We still haven’t heard the results of the official investigation into Marco Simoncelli’s fatal accident, but we do know who will ride the Honda RC213Vs originally intended for the hirsute Italian.
For some weeks it wasn’t even certain that the bikes would be there to ride. Simoncelli’s team boss Fausto Gresini (below) – a twice 125 World Champion during the 1980s – seriously considered quitting the sport following the accident that claimed his rider’s life last October. Gresini had good reason to wonder whether he should continue – he had already lost one rider, Daijiro Kato, who died after crashing his Honda RC211V at Suzuka in 2003.
Finally Gresini decided to keep on keeping on: racing is his life, he announced, there was no way he could stop. Immediately there were two men in line for Simoncelli’s berth: Suzuki MotoGP rider Alvaro Bautista and Moto2 firebrand Andrea Iannone.
Both were great choices. Iannone has been one of the truly great finds of the nascent Moto2 class, already notorious for its thrills and spills. The 22-year-old Neapolitan looks like a young assassin stalking the backstreets of Naples, and he rides like one too, slicing past his rivals with barely an inch to spare. In that sense alone, he would’ve made a perfect successor.
Simoncelli and Iannone were arguably the two toughest riders in the MotoGP paddock last season and they had a keen mutual respect for each other. When the Simoncelli witch hunt was at its height last summer, Iannone was one of the few to leap to his compatriot’s defence.
“Simoncelli is a good rider, a little more aggressive than some, but I don’t think he’s ever done any illegal manoeuvres – risky maybe, but not illegal,” Iannone told me at Barcelona last June. “This is motorcycle racing – it’s not the swimming pool. You have to fight. I think the other riders don’t like Simoncelli because he is new and fast.”
Damn right, sir.
Some believed that Iannone’s nationality might help him secure those much-coveted RC213Vs – Gresini Honda is Italian (the team is based at Misano) and is sponsored by Italian snack manufacturer San Carlo – but finally Signor Gresini opted for the more experienced Bautista. The Spaniard has been around for a while – he won the 125 world title in 2006 – and has been in MotoGP since 2010.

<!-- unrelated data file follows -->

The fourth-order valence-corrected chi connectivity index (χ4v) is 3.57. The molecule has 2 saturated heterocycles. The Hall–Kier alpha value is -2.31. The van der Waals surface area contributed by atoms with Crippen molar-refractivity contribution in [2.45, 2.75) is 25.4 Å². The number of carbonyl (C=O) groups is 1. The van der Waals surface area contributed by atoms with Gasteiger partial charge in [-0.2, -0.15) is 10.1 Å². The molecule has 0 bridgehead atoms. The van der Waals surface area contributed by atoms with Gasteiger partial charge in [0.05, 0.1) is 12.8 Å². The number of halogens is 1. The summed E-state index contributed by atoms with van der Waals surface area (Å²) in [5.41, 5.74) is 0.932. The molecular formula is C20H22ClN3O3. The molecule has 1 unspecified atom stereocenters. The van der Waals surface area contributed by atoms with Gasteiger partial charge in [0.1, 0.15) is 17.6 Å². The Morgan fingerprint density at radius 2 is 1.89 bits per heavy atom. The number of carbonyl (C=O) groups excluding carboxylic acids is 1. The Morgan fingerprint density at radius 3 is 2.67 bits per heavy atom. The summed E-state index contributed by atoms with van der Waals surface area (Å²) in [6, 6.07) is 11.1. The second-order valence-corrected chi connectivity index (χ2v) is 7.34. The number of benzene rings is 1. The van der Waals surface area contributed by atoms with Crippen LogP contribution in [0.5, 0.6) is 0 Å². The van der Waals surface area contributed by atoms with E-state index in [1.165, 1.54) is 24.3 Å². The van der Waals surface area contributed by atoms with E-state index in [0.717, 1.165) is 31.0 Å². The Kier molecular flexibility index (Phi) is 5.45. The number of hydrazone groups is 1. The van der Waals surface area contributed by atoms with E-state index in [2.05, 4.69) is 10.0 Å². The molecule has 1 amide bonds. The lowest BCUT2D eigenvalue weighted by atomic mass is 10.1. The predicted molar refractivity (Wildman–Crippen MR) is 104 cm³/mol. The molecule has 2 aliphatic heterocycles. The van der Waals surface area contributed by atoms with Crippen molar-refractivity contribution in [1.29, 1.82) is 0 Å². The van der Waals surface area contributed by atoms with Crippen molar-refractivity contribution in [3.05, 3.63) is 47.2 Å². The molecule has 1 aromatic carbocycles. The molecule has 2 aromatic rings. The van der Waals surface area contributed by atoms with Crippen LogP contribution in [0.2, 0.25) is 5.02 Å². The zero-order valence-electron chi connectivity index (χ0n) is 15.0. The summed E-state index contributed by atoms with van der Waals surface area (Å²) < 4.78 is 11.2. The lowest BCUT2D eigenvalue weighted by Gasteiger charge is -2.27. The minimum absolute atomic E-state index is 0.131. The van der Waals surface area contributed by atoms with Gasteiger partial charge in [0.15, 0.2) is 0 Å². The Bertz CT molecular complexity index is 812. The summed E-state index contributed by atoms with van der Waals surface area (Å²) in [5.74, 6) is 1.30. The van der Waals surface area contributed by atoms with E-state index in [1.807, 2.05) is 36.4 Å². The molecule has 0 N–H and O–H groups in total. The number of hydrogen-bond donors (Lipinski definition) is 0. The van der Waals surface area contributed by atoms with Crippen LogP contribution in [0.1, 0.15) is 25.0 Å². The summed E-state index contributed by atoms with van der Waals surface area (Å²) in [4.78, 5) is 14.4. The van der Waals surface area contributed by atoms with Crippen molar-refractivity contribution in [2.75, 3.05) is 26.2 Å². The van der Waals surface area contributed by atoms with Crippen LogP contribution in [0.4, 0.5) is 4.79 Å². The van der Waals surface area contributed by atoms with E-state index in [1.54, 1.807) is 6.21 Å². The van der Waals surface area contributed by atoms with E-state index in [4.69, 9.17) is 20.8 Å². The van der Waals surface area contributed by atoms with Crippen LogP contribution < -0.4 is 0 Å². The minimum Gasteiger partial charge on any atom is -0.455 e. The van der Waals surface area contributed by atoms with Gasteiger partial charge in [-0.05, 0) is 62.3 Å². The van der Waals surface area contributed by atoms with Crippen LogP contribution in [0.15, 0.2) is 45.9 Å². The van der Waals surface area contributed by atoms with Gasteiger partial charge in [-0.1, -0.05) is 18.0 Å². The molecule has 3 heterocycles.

No worries, Iannone (above) will get his chance in MotoGP before too long.
On the face of it, Bautista is a very different person from Simoncelli. He seems more boy band than scruffy rock and roll star, with carefully sculpted hairdo – hair gel, highlights and all. But inside he’s just as much a maniac as Simoncelli ever was, with a similarly entertaining riding style.
Remember that it was with Bautista that Simoncelli spent his final few laps, jousting back and forth around Sepang. Like Simoncelli the 27-year-old possesses a willingness to push it to the very limit and beyond. He is certainly error prone – he crashed out of the final three races of 2011, though some would argue that his frequent tumbles last year could be blamed on his determination to get the under-powered Suzuki closer to the front.
In fact Bautista’s reputation goes back further than that. He was favourite to win the last-ever 250 World Championship in 2009, when he had the best bike on the grid, but mucked it up by crashing out of three races. By then he had already fallen out with reigning 250 champ Simoncelli, following several vicious on-track encounters. Last season – as fellow MotoGP wild men – they made up and became friends.
Bautista admits he was “f**ked up” for some while after Simoncelli’s death and he knows that taking over a dead man’s ride will be an extra burden. He says his main concern this year is “to do a good job for Marco”. There’s certainly a good chance that he will be every bit as exciting…